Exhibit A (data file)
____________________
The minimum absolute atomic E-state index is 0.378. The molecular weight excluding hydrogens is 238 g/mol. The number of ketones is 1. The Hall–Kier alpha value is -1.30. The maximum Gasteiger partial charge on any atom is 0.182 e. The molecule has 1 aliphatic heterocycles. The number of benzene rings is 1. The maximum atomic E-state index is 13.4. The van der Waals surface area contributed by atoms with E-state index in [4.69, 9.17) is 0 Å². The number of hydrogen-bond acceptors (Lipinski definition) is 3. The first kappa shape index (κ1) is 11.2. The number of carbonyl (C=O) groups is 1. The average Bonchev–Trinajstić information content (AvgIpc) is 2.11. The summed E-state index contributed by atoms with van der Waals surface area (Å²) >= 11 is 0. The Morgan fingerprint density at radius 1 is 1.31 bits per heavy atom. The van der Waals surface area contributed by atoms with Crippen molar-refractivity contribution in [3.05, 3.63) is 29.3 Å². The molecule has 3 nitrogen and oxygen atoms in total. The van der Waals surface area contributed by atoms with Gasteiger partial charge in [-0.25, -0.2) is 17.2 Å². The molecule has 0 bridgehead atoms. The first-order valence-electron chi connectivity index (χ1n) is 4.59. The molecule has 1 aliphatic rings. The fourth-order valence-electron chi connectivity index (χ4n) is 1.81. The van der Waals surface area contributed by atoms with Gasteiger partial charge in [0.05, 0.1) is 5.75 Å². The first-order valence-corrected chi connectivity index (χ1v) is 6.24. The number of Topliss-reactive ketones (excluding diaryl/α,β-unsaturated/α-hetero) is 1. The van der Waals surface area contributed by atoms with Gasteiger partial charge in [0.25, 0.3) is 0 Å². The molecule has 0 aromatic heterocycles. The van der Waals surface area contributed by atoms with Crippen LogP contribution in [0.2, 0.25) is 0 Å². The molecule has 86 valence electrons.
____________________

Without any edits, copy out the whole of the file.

The minimum absolute atomic E-state index is 0.378. The molecular weight excluding hydrogens is 238 g/mol. The number of ketones is 1. The Hall–Kier alpha value is -1.30. The maximum Gasteiger partial charge on any atom is 0.182 e. The molecule has 1 aliphatic heterocycles. The number of benzene rings is 1. The maximum atomic E-state index is 13.4. The van der Waals surface area contributed by atoms with E-state index in [4.69, 9.17) is 0 Å². The number of hydrogen-bond acceptors (Lipinski definition) is 3. The first kappa shape index (κ1) is 11.2. The number of carbonyl (C=O) groups is 1. The average Bonchev–Trinajstić information content (AvgIpc) is 2.11. The summed E-state index contributed by atoms with van der Waals surface area (Å²) >= 11 is 0. The Morgan fingerprint density at radius 1 is 1.31 bits per heavy atom. The van der Waals surface area contributed by atoms with Crippen molar-refractivity contribution in [3.05, 3.63) is 29.3 Å². The molecule has 3 nitrogen and oxygen atoms in total. The van der Waals surface area contributed by atoms with Gasteiger partial charge in [-0.25, -0.2) is 17.2 Å². The molecule has 0 bridgehead atoms. The first-order valence-electron chi connectivity index (χ1n) is 4.59. The molecule has 1 aliphatic rings. The fourth-order valence-electron chi connectivity index (χ4n) is 1.81. The van der Waals surface area contributed by atoms with Gasteiger partial charge in [0.05, 0.1) is 5.75 Å². The first-order valence-corrected chi connectivity index (χ1v) is 6.24. The number of Topliss-reactive ketones (excluding diaryl/α,β-unsaturated/α-hetero) is 1. The van der Waals surface area contributed by atoms with Gasteiger partial charge in [0.25, 0.3) is 0 Å². The molecule has 0 aromatic heterocycles. The van der Waals surface area contributed by atoms with Crippen LogP contribution in [0.2, 0.25) is 0 Å². The molecule has 86 valence electrons.